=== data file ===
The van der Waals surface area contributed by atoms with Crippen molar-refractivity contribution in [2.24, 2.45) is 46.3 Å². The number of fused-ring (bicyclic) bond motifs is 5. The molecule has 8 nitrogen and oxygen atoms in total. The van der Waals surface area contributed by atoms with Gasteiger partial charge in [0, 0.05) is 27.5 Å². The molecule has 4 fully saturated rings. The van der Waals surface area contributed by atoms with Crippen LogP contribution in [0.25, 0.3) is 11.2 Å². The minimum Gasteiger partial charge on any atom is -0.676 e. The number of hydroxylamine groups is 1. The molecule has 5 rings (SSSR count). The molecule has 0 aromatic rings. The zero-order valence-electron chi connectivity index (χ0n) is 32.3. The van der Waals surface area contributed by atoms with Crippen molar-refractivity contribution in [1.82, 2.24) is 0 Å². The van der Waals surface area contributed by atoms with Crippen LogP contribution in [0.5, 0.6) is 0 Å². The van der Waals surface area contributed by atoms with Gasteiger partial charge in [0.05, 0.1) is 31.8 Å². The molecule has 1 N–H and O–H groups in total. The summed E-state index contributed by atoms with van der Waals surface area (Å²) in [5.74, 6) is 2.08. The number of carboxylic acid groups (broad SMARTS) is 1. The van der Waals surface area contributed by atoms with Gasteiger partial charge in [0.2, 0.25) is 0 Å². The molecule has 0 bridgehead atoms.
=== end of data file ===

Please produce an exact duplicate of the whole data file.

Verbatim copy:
The van der Waals surface area contributed by atoms with Crippen molar-refractivity contribution in [2.24, 2.45) is 46.3 Å². The number of fused-ring (bicyclic) bond motifs is 5. The molecule has 8 nitrogen and oxygen atoms in total. The van der Waals surface area contributed by atoms with Gasteiger partial charge in [0, 0.05) is 27.5 Å². The molecule has 4 fully saturated rings. The van der Waals surface area contributed by atoms with Crippen LogP contribution in [0.25, 0.3) is 11.2 Å². The minimum Gasteiger partial charge on any atom is -0.676 e. The number of hydroxylamine groups is 1. The molecule has 5 rings (SSSR count). The molecule has 0 aromatic rings. The zero-order valence-electron chi connectivity index (χ0n) is 32.3. The van der Waals surface area contributed by atoms with Crippen molar-refractivity contribution in [1.82, 2.24) is 0 Å². The van der Waals surface area contributed by atoms with Crippen LogP contribution in [0.5, 0.6) is 0 Å². The van der Waals surface area contributed by atoms with Gasteiger partial charge in [0.05, 0.1) is 31.8 Å². The molecule has 1 N–H and O–H groups in total. The summed E-state index contributed by atoms with van der Waals surface area (Å²) in [5.74, 6) is 2.08. The number of carboxylic acid groups (broad SMARTS) is 1. The van der Waals surface area contributed by atoms with Gasteiger partial charge in [0.2, 0.25) is 0 Å². The molecule has 0 bridgehead atoms.